-- that the pending transaction locks the remaining amount of funds
        -- at the contract address.
        ownHash = V.ownHash p

        -- Value that has been released so far under the scheme.
        released = availableFrom vestingTranche1 range
            + availableFrom vestingTranche2 range

        -- Value that has not been released yet.
        unreleased :: Value
        unreleased = totalAmount v - released

To check whether the withdrawal is legitimate we need to: . Ensure that the amount taken out does not exceed the current limit . Check whether the transaction has been signed by the vesting owner

We will call these conditions con1 and con2.

        -- 'con1' is true if the amount that remains locked in the contract
        -- is greater than or equal to 'unreleased'.
        con1 :: Bool
        con1 =
            let remaining = V.valueLockedBy p ownHash (1)
            in remaining `Value.geq` unreleased

        -- 'con2' is true if the pending transaction 'p' has  been signed
        -- by the owner of the vesting scheme
        con2 :: Bool
        con2 = V.txSignedBy p vestingOwner

    in con1 && con2
1 We use the valueLockedBy function to get the amount of value paid by pending transaction p to the script address ownHash.

6.1.3. Contract endpoints

We need three endpoints:

  • vestFunds to lock the funds in a vesting scheme

  • registerVestingScheme, used by the owner to start watching the scheme’s address

  • withdraw, used by the owner to take out some funds.

The first two are very similar to endpoints we defined for earlier contracts.

contractAddress :: Vesting -> Address
contractAddress vst = L.scriptAddress (vestingValidatorScript vst)

vestFunds :: MonadWallet m => Vesting -> m ()
vestFunds vst = do
    let amt = totalAmount vst
        adr = contractAddress vst
        dataScript = DataScript (L.lifted ())
    W.payToScript_ W.defaultSlotRange adr amt dataScript

registerVestingScheme :: MonadWallet m =>  Vesting -> m ()
registerVestingScheme vst = WAPI.startWatching (contractAddress vst)

The last endpoint, withdraw, is different. We need to create a transaction that spends the contract’s current unspent transaction output and puts the Ada that remains back at the script address.

We are going to use the wallet API to build the transaction "by hand", that is without using collectFromScript. The signature of createTxAndSubmit is WalletAPI m ⇒ SlotRange → Set.Set TxIn → [TxOut] → m Tx. So we need a slot range, a set of inputs and a list of outputs.

withdraw :: (MonadWallet m) => Vesting -> Value -> m ()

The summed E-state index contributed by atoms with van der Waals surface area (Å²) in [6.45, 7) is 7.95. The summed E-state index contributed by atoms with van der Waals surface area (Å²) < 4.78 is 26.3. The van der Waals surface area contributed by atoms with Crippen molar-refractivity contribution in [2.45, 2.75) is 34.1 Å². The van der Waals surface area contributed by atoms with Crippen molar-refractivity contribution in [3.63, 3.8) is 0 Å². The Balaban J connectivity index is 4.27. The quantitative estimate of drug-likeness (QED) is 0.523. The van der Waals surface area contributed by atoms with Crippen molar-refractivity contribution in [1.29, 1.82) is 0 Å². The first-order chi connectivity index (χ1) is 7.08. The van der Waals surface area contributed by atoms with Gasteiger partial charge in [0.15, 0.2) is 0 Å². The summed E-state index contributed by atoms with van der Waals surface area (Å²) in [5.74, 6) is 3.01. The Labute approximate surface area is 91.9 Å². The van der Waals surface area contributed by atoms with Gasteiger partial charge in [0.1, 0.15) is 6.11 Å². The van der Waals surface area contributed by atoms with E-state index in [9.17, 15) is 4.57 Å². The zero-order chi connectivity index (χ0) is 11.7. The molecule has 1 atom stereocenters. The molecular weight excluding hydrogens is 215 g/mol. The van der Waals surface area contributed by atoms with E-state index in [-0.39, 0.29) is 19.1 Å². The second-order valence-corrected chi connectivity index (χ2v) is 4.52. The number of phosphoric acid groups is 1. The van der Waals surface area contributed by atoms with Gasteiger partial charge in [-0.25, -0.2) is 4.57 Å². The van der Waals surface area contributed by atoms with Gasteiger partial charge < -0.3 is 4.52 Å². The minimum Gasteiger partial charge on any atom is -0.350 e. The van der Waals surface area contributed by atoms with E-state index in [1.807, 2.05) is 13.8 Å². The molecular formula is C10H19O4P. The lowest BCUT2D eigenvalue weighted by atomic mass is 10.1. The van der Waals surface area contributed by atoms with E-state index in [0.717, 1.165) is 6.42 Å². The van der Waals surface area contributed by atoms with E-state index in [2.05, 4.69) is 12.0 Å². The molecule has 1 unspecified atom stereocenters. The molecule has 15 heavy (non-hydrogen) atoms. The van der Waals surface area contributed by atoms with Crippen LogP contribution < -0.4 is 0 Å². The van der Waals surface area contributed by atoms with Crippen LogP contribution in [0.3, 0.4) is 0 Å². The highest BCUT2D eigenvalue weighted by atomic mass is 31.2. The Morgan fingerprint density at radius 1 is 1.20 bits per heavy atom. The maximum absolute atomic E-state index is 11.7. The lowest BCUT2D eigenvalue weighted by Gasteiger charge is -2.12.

withdraw vst vl = do

    let address = contractAddress vst
        validator = vestingValidatorScript vst

    -- The transaction's validity range should begin with the current slot and
    -- last indefinitely.
    range <- Haskell.fmap WAPI.intervalFrom WAPI.slot

    -- The input should be the UTXO of the vesting scheme.
    utxos <- WAPI.outputsAt address (1)

        -- the redeemer script containing the unit value ()
        redeemer  = RedeemerScript (L.lifted ())

        -- Turn the 'utxos' map into a set of 'TxIn' values
        mkIn :: TxOutRef -> TxIn
        mkIn r = L.scriptTxIn r validator redeemer

        ins = Set.map mkIn (Map.keysSet utxos)
1 We can get the outputs at an address (as far as they are known by the wallet) with outputsAt, which returns a map of TxOutRef to TxOut.

Our transaction has either one or two outputs. If the scheme is finished (no money is left in it) then there is only one output, a pay-to-pubkey output owned by us. If any money is left in the scheme then there will be an additional pay-to-script output locked by the vesting scheme’s validator script that keeps the remaining value.

    ownOutput <- W.ownPubKeyTxOut vl (1)

    -- Now to compute the difference between 'vl' and what is currently in the
    -- scheme:
        currentlyLocked = Map.foldr (\txo vl' -> vl' + L.txOutValue txo) zero utxos
        remaining = currentlyLocked - vl

        otherOutputs = if Value.isZero remaining
                       then []
                       else [L.scriptTxOut remaining validator (DataScript (L.lifted ()))]

    -- Finally we have everything we need for `createTxAndSubmit`
    _ <- WAPI.createTxAndSubmit range ins (ownOutput:otherOutputs)

    pure ()
1 We can create a public key output to our own key with ownPubKeyTxOut.

6.2. Exercises

  • Write an extended version of registerVestingScheme that also registers a trigger to collect the remaining funds at the end of the scheme.


Extended UTxO

The ledger model on which the Plutus Platform is based.

On-chain code

Code written as part of a smart contract which executes on the chain during transaction validation.

Off-chain code

Code written as part of a smart contract which executes off the chain, usually in a user’s wallet.

Plutus Core

A small functional programming language designed to run as on-chain code.

Plutus IR

An intermediate language that compiles to Plutus Core, for use as a target language for compiler writers.

Plutus Platform

The combined software support for writing smart contracts, including:

  1. Libraries for writing off-chain code in Haskell.

  2. Libraries for writing on-chain code in Plutus Tx.

  3. Emulator support for testing smart contracts.

Plutus Tx

A subset of Haskell which is compiled into Plutus Core.

1. The underscore is a Haskell naming convention, indicating that payToScript_ is a variant of payToScript which ignores its return value and produces a () instead.